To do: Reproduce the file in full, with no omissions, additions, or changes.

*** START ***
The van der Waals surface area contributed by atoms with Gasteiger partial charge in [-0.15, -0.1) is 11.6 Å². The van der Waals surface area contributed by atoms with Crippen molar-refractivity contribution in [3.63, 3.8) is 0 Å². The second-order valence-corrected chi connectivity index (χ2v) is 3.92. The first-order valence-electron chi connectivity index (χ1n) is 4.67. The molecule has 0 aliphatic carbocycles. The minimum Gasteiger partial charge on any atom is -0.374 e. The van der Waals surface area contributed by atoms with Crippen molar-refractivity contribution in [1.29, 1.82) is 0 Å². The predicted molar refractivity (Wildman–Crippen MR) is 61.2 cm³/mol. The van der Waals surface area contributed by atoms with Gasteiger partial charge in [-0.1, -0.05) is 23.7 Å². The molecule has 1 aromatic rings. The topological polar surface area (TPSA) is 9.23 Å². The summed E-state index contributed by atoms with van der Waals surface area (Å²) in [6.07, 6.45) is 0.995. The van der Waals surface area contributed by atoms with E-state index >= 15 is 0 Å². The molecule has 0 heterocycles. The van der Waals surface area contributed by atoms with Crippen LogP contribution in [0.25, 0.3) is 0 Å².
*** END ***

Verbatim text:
The van der Waals surface area contributed by atoms with Gasteiger partial charge in [-0.15, -0.1) is 11.6 Å². The van der Waals surface area contributed by atoms with Crippen molar-refractivity contribution in [3.63, 3.8) is 0 Å². The second-order valence-corrected chi connectivity index (χ2v) is 3.92. The first-order valence-electron chi connectivity index (χ1n) is 4.67. The molecule has 0 aliphatic carbocycles. The minimum Gasteiger partial charge on any atom is -0.374 e. The van der Waals surface area contributed by atoms with Crippen molar-refractivity contribution in [1.29, 1.82) is 0 Å². The predicted molar refractivity (Wildman–Crippen MR) is 61.2 cm³/mol. The van der Waals surface area contributed by atoms with Gasteiger partial charge in [-0.1, -0.05) is 23.7 Å². The molecule has 1 aromatic rings. The topological polar surface area (TPSA) is 9.23 Å². The summed E-state index contributed by atoms with van der Waals surface area (Å²) in [6.07, 6.45) is 0.995. The van der Waals surface area contributed by atoms with E-state index >= 15 is 0 Å². The molecule has 0 heterocycles. The van der Waals surface area contributed by atoms with Crippen LogP contribution in [0.25, 0.3) is 0 Å².